10 Nov 2010 2:30pm - 4:30pm CRASSH, 17 Mill Lane, Cambridge




Prof. Barry Barnes ( University of Exeter,  University of Edinburgh)


References to the co-production of scientific knowledge have become increasingly widespread and prominent over the last couple of decades, not primarily in response to the rise of new phenomena but as a way of expressing new epistemic tastes. They constitute a new mode of description inspired in part by the impulse toward greater public participation in science and by intensified criticism of its traditionally strong disciplinary boundaries and exclusivity, an impulse itself inspired by the secular decline of a culture of deference and an increasing distaste for status distinctions and the boundaries and hierarchies defined in terms of them. The existence of co-production implies the weakness and permeability of the boundaries around scientific fields and an interdependence between the key knowledge generation processes that go on within them and externalities.  To refer to co-production is to acknowledge and enhance the epistemic standing of non-specialists and ordinary members, who are set more on a par with specialised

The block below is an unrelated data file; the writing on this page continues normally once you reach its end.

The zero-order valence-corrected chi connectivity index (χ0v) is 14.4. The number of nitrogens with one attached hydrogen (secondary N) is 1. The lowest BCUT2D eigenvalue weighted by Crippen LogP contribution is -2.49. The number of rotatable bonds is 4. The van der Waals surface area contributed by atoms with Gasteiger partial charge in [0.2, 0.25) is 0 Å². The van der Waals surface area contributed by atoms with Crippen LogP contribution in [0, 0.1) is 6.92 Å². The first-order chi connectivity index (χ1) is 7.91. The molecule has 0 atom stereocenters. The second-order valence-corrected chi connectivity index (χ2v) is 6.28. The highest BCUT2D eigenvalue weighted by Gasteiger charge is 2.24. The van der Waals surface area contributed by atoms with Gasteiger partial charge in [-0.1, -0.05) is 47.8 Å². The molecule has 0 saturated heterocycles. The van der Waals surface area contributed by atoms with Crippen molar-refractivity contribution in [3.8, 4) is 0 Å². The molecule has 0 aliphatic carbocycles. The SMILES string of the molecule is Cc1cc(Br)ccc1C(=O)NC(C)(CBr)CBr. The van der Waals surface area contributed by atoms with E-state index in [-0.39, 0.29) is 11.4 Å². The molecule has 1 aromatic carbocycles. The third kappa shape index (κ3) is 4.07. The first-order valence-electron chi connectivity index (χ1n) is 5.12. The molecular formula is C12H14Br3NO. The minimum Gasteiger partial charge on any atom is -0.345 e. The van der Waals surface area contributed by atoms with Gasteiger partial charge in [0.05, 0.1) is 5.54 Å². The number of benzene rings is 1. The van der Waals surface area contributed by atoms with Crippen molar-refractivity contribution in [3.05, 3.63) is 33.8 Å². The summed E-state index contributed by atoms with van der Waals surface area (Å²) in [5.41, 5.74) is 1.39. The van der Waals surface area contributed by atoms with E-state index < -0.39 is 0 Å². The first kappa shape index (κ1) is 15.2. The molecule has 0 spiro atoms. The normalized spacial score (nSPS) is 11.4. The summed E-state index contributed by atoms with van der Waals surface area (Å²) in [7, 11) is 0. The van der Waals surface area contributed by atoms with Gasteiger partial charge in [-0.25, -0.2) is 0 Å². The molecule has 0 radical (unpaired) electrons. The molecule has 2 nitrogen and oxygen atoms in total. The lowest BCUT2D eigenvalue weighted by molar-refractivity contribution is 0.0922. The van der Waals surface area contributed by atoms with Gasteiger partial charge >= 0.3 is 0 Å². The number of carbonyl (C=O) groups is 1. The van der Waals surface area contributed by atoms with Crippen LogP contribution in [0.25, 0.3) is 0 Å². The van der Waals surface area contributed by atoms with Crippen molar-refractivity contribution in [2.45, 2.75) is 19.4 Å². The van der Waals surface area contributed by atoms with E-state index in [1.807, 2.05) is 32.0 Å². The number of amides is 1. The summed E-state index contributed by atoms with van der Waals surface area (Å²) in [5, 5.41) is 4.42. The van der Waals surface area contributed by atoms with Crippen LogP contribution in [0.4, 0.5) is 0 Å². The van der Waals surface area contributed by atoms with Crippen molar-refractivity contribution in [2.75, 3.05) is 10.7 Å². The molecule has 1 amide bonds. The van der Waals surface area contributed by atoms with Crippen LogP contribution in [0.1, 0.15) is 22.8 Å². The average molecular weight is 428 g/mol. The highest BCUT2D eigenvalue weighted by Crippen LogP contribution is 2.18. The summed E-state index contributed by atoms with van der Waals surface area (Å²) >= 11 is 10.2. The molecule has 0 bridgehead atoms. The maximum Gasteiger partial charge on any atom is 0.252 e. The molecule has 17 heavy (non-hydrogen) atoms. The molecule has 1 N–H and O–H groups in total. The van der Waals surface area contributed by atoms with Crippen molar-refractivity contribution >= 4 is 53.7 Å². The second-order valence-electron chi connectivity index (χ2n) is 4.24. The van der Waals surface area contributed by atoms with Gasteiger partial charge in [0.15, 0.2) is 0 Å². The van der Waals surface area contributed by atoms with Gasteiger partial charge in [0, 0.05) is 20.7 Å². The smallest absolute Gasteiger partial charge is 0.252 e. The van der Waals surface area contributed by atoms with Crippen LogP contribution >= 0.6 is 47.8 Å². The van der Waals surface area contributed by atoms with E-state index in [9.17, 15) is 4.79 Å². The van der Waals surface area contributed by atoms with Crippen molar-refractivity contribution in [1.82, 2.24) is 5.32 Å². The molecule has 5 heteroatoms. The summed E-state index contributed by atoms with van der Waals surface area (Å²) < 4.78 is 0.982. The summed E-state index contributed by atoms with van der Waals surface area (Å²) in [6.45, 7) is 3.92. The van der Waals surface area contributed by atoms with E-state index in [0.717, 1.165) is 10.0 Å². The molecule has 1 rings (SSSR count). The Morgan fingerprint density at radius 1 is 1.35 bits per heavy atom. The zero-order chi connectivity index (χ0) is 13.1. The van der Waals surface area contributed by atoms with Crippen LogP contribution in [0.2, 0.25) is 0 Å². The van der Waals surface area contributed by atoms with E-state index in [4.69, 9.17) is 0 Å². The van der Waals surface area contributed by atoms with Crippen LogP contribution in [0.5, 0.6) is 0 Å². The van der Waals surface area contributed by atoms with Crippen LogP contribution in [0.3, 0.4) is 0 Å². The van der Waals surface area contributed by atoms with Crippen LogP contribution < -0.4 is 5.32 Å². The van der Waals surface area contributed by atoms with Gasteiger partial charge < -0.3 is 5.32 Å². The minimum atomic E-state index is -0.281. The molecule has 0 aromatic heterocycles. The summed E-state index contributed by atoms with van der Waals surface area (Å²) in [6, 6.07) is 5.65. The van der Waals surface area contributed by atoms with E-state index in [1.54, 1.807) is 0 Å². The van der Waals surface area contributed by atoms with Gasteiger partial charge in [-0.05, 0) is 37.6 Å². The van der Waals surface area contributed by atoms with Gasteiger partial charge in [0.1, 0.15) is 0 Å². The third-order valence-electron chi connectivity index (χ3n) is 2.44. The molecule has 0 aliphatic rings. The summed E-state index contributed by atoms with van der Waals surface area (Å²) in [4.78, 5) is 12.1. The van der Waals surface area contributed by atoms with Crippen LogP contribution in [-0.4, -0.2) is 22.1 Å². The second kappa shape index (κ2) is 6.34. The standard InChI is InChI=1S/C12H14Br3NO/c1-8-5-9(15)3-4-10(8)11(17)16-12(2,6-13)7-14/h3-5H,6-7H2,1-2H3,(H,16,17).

knowledge producers and professional natural scientists than heretofore, as custom currently prefers. This talk accepts that current  accounts of  co-production have their merits particularly in correcting some traditional stereotypes of science, but it also uses examples to point out ways in which references to co-production are liable to mislead. At the same time the discussion helps us to reflect on the relationship between traditional scientific and social scientific disciplines, STS, and legal and policy-oriented fields of study.


Barry Barnes is well-known for his pioneering work on the sociological study of knowledge generation in science. He combines work in this area with a long-standing interest in the fundamental problems of the social sciences.  One example of this latter interest are phenomena of self-referring knowledge, which will also be discussed as part of the STBS Forum latter in the year. 


Open to all. No registration required.

Part of the Science, Technology and Bio-Social Studies Forum (STBS) seminar series. 
For more information about the group please visit the link on the right hand side of this page.

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